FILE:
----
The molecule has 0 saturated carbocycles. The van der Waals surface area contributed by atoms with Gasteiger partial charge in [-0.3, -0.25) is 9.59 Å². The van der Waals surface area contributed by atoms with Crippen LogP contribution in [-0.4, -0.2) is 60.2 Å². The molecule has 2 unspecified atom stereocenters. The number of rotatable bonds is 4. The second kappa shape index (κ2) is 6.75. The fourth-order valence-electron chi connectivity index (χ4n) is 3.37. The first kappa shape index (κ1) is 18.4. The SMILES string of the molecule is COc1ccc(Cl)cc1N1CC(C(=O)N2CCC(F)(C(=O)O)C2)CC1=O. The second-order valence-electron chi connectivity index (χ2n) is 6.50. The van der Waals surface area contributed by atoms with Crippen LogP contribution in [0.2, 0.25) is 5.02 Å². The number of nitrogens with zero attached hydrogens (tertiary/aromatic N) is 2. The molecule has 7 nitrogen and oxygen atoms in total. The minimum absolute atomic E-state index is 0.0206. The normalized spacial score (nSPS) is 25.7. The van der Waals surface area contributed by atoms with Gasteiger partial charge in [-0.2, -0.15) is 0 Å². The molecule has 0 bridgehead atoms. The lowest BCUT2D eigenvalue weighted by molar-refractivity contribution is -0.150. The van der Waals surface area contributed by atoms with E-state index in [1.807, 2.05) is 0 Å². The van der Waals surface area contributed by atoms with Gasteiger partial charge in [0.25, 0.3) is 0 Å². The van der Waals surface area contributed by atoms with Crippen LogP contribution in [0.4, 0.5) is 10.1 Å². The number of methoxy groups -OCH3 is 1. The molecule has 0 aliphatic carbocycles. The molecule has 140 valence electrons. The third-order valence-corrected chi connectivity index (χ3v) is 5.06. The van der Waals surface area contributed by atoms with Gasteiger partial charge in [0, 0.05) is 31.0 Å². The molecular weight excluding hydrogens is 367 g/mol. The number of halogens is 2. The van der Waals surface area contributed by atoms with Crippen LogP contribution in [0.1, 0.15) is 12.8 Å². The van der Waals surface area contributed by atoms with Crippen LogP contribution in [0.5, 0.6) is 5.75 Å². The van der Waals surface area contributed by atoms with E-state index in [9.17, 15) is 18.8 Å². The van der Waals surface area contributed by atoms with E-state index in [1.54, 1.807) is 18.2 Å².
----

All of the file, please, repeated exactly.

The molecule has 0 saturated carbocycles. The van der Waals surface area contributed by atoms with Gasteiger partial charge in [-0.3, -0.25) is 9.59 Å². The van der Waals surface area contributed by atoms with Crippen LogP contribution in [-0.4, -0.2) is 60.2 Å². The molecule has 2 unspecified atom stereocenters. The number of rotatable bonds is 4. The second kappa shape index (κ2) is 6.75. The fourth-order valence-electron chi connectivity index (χ4n) is 3.37. The first kappa shape index (κ1) is 18.4. The SMILES string of the molecule is COc1ccc(Cl)cc1N1CC(C(=O)N2CCC(F)(C(=O)O)C2)CC1=O. The second-order valence-electron chi connectivity index (χ2n) is 6.50. The van der Waals surface area contributed by atoms with Crippen LogP contribution in [0.2, 0.25) is 5.02 Å². The number of nitrogens with zero attached hydrogens (tertiary/aromatic N) is 2. The molecule has 7 nitrogen and oxygen atoms in total. The minimum absolute atomic E-state index is 0.0206. The normalized spacial score (nSPS) is 25.7. The van der Waals surface area contributed by atoms with Gasteiger partial charge in [-0.2, -0.15) is 0 Å². The molecule has 0 bridgehead atoms. The lowest BCUT2D eigenvalue weighted by molar-refractivity contribution is -0.150. The van der Waals surface area contributed by atoms with E-state index in [1.807, 2.05) is 0 Å². The van der Waals surface area contributed by atoms with Gasteiger partial charge in [0.25, 0.3) is 0 Å². The van der Waals surface area contributed by atoms with Crippen LogP contribution in [0.4, 0.5) is 10.1 Å². The number of methoxy groups -OCH3 is 1. The molecule has 0 aliphatic carbocycles. The molecule has 140 valence electrons. The third-order valence-corrected chi connectivity index (χ3v) is 5.06. The van der Waals surface area contributed by atoms with Gasteiger partial charge in [0, 0.05) is 31.0 Å². The molecular weight excluding hydrogens is 367 g/mol. The number of halogens is 2. The van der Waals surface area contributed by atoms with Crippen LogP contribution in [0.1, 0.15) is 12.8 Å². The van der Waals surface area contributed by atoms with Crippen LogP contribution in [0.5, 0.6) is 5.75 Å². The van der Waals surface area contributed by atoms with E-state index in [9.17, 15) is 18.8 Å². The van der Waals surface area contributed by atoms with E-state index in [1.54, 1.807) is 18.2 Å².